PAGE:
Alappuzha District Information

About Alappuzha District

District Area

1,414 Sq.Km.



Sex Ratio


Growth Rate


Density per km2



93.66 %  


317 cm (Annual)

The name Alappuzha is derived from the geographical position and physical features of the place. It means the land between the sea and network of rivers flowing into it.

This district was formed on 17th August 1957, from the erstwhile Kottayam and Quilon districts. Initially, it had seven taluks, namely Cherthala, Ambalappuzha, Kuttanad, Thiruvalla, Chengannur, Karthikappally and Mavelikkara.

The district is bounded on the north by Kochi and Kanayannur taluks of Ernakulam district, on the east by Vaikom, Kottayam and Changanassery taluks of Kottayam district and Thiruvalla, Kozhencherry and Adoor taluks of Pathanamthitta district, on the South by Kunnathur and Karunagappally taluks of Kollam district and on the west by Lakshadweep sea.

The present Alappuzha district comprises of six taluks namely Cherthala, Ambalappuzha, Kuttanad, Karthikappally, Chengannur and Mavelikkara. Total area of this district is 1414 sq. kms.


The history of the district in the palaeolithic age is assumed that the coastal taluks of Cherthala, Ambalapuzha and Karthikappally were under water and these areas were formed by the accumulation of silt and sand later than the other parts of the district.

Kuttanad was well known even from the early periods of the Sangam age as the early Cheras had made their home in Kuttanad and they were called 'Kuttuvans'. The literary work "Unninili Sandesam" and some archeological antiques like stone inscriptions, historical monuments etc. found in the temples, churches, rock-out caves etc., give some insight into the ancient period of this district.

The famous travelers Pliny and Ptolemy of the first and second centuries have mentioned about Purakkad (Barace) in their classical works. The Christianity had set a strong foot-hold in this district even from the Ist century A.D. The church located at Kokkomangalam or Kokkothamangalam was one of the seven churches founded by St.Thomas, one of the twelve disciples of Jesus Christ. It is generally believed that he landed at Maliankara in Muziris Port, presently known as Cranganore or Kodungallur in 52 A.D and preached Christianity in South India.

Between 9th and 12th century AD, the district flourished in the field of religion and culture under the second Chera Empire. Sakthibhadra, a scholar from Chengannur gramam wrote a famous Sanskrit drama ‘Ascharya Choodamani’ during this period.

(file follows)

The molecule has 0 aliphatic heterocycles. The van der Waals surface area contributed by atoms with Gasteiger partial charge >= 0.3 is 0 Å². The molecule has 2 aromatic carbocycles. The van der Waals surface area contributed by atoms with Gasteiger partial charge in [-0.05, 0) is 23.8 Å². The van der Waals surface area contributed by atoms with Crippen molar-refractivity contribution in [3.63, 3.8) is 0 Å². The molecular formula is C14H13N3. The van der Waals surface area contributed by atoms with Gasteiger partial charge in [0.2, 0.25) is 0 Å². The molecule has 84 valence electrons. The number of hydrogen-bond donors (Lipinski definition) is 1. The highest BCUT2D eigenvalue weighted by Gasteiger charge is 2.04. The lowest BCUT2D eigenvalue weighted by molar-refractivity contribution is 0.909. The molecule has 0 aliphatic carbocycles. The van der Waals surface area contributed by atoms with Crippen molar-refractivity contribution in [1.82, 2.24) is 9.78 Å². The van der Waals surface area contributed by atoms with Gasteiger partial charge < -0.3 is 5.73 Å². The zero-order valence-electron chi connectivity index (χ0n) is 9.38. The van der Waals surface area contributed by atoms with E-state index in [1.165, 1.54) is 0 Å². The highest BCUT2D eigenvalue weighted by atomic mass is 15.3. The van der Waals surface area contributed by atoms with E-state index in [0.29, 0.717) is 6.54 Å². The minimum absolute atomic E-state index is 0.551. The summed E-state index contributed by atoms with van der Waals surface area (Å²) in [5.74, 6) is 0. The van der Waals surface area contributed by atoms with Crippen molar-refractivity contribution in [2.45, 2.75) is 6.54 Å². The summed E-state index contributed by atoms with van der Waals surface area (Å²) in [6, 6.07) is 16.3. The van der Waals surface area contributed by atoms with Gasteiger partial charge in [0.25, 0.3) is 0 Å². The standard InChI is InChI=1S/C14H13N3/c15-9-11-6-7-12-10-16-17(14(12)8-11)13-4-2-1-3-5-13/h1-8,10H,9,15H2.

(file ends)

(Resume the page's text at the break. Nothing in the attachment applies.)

During 16th century small territories like Kayamkulam (presently Karthikappally and Mavelikkara taluks), Purakkad which was often called Ambalappuzha or Chempakasseri (present Ambalappuzha and Kuttanad taluk) and Karappuram comprising of two territories called Moothedath and Iledath (present Cherthala Taluk) emerged into power.

The king, a great scholar and a poet, Pooradam Thirunal Devanarayana ruled the region and the kingdom of Chempakasseri was at its zenith during his reign. He has also written ‘Vedantha Retnamala’, a commentary on the first verse of Bhagavat Geetha.

It is believed that the Sreekrishna Swami temple at Ambalappuzha was built and the idol of Lord Krishna installed during the same period. Many eminent scholars like Melpathur Narayana Bhattathiri, Sri Neelakanta Deekshithar and Sri Kumaran Namboothiri were patronized in the court of Pooradam Thirunal Devanarayana.

The Portuguese also came into prominence in the political scene of the district. The Christianity became popular in all parts of the district and they built several churches of which Churches located at Purakkad and Arthungal are well known. In the 17th century, the Portugese power declined and the Dutch gained a prominent position in the principalities of this district. As a result of several treaties signed between the Dutch and the Rajas of Purakkad, Kayamkulam and Karappuram, the Dutch built factories and warehouses in various places of the district for storing pepper, ginger etc. They also interfered in the political and cultural affairs of the district.

The Maharaja Marthandavarma, the ‘Maker of modern Travancore’ became prominent and through his annexure of the Kingdoms of Kayamkulam, Ambalappuzha, Thekkumkur, Vadakkumkur and Karappuram gave the Dutch a setback from the political scene of the district. The king played a remarkable role towards the internal progress of the district. He gave special attention to the development of Mavelikkara as an administrative as well as a commercial centre.

The Krishnapuram plalace, which is now a protected monument of the State Archaeology department, was constructed during this period.  Even the great and talented poet Kunjan Nambiar was patronised in the court at Trivandrum.

During the freedom struggle, a campaign for the eradication of untouchability was organized in this district by T.K. Madhavan, a fearless journalist. In 1925, the approach roads to the temples, especially to Ambalappuzha Sree Krishna Swami temple were thrown open to the Hindus of all castes. The district also witnessed the ‘Nivarthana’ movement which was started as a protest against the constitutional repression of 1932.

The first political strike in Kerala was held at Alappuzha in 1938. The Diwan of Travancore, Sir C.P. Ramaswamy Iyer was removed during the historic struggles of Punnapra and Vayalar in 1946. The district came into existence as a separate administrative unit on the 1st August 1957.

Places of Interest

Aranmula, Pathiramanal Island, Kuttanad, Ambalappuzha Pilgrim Centre, Mannarasala, Krishnapuram Palace, Karumadi, Arthunkal (Pilgrim Centre), Punnapra 

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